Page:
Telstra leads collocation on NBN towers

Australia's incumbent telco is making the most use of NBN towers to extend its footprint.
Written by Chris Duckett, Contributor

The company responsible for rolling out the National Broadband Network (NBN) has revealed which of Australia's telcos are embracing the chance to collocate on its towers, with Telstra edging Optus and well ahead of perennially third-placed Vodafone.

In response to a Question on Notice from the Joint Standing Committee on the National Broadband Network, NBN said that of its 1,600 fixed-wireless towers, a mere 71 have, or are in the process of having, telco mobile equipment installed.

"Of the 71 sites, nine fixed-wireless base stations have active access seeker equipment co-located comprising seven sites being utilised by Telstra and two by Optus," NBN wrote. "A further 62 NBN fixed-wireless facilities are in the process of having collocated access seeker equipment installed (installation can take up to three months to complete).

"The relevant carriers are Telstra (21), Optus (25), and Vodafone (16)."

Overall, that gives Telstra 28 sites, against Optus with 27, and Vodafone with 16.

Vodafone, the telecommunications carrier with the least network coverage across rural and remote Australia, has been a major proponent of sharing infrastructure in order to extend its own mobile network at minimal cost.

This has seen the telco butt heads with Telstra and Optus on the wholesale mobile domestic roaming issue -- whereby Vodafone would be permitted to piggyback off Telstra's mobile infrastructure -- and competing against its rivals to take part in the federal government's mobile blackspot program.

In May, the Australian Competition and Consumer Commission (ACCC) appeared to have quashed Vodafone's dream of domestic roaming, but the telco subsequently took the commission to court on the basis that the inquiry process was flawed.

NBN also said it has around 1,500 premises that are currently able to order an ADSL service, yet they fall outside NBN's fixed-line footprint, that need to be addressed.

"There is a rare circumstance where a home that is served by satellite, while the majority of the 400,000 can still elect to stay on the ADSL through the Telstra network if it's available there, these few will not be able to. That's where we are looking to see if that's reasonable and fair, and what the other options are," NBN CEO Bill Morrow told the committee in August.

Over the weekend, Australian Communications Minister Mitch Fifield claimed NBN is able to connect 90 percent of premises to the network at the first time of asking.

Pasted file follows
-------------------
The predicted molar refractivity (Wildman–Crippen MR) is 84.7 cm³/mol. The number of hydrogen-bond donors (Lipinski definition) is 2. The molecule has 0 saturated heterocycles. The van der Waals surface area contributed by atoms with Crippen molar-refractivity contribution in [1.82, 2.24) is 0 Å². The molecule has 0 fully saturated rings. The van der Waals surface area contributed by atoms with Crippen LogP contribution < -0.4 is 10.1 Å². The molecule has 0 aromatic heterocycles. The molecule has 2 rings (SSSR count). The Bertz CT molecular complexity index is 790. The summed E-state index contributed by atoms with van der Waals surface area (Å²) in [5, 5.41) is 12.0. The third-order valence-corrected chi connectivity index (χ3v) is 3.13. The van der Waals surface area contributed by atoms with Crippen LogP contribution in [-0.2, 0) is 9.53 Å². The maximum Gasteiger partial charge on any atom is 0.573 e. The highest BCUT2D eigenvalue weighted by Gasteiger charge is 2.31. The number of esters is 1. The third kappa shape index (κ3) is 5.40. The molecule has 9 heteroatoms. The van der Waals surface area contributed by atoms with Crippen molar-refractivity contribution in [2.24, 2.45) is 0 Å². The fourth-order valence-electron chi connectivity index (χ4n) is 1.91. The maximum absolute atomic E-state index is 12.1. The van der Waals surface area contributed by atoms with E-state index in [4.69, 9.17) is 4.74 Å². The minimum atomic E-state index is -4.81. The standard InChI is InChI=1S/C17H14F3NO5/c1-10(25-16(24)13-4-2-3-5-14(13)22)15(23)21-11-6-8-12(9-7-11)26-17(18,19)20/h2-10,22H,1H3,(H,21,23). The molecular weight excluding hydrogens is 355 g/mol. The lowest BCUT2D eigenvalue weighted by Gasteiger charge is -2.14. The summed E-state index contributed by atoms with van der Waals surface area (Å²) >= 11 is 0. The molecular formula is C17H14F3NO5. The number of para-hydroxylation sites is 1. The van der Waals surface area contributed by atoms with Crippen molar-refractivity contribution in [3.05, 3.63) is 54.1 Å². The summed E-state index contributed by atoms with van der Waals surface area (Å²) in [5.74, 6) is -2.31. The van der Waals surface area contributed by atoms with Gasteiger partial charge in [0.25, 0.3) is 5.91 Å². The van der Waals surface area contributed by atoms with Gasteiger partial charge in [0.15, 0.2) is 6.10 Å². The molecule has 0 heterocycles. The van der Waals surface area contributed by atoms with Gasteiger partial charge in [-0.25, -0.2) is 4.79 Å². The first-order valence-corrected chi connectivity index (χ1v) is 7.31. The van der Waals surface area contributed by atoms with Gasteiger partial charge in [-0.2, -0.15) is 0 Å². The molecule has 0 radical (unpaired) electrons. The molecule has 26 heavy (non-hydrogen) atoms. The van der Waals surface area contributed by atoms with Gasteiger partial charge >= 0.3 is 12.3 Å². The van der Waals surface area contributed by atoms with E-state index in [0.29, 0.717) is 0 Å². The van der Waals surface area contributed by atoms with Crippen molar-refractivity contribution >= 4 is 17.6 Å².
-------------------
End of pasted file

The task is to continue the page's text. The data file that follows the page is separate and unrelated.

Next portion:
"NBN, when they're connecting people, gets it right first time on about 9 out of 10 occasions -- but I never want to diminish in any way the experience that someone has if it's not all that it should be," Fifield said.

Shadow Communications Minister Michelle Rowland labelled Fifield's claims as an "absolute furphy".

"This would fail every single pub test in this state," Rowland said in Perth on Monday.

The Labor MP attacked former Communications Minister cum Prime Minister Malcolm Turnbull for failing to connect premises in Western Australia quickly enough.

"The reality is, for Perth, the most isolated capital city in the world, it relies on having the best connectivity in order to compete in a globalised economy, and it's no surprise that last year we had reports that Western Australia was in fact the state of the worst connectivity in all of Australia," she said.

"We have a situation where average download speeds were about 7.1Mbps; that's a fifth of average speeds reported in Canberra."

The Canberra speeds lauded by Rowland are a result of the city moving beyond ADSL speeds thanks to the former TransACT-owned fibre-to-the-node network being present.

In May, the ACT government said NBN's rollout of FttN technology was merely duplicating an existing network in Canberra, and is not helping those disadvantaged in the territory.

"There are concerns that the current NBN rollout schedule for Canberra does not adequately address the needs of the most technologically disadvantaged areas," the ACT government said.

"Parts of Canberra that receive internet speeds of less than 2Mbps are yet to appear on NBN's rollout schedule."

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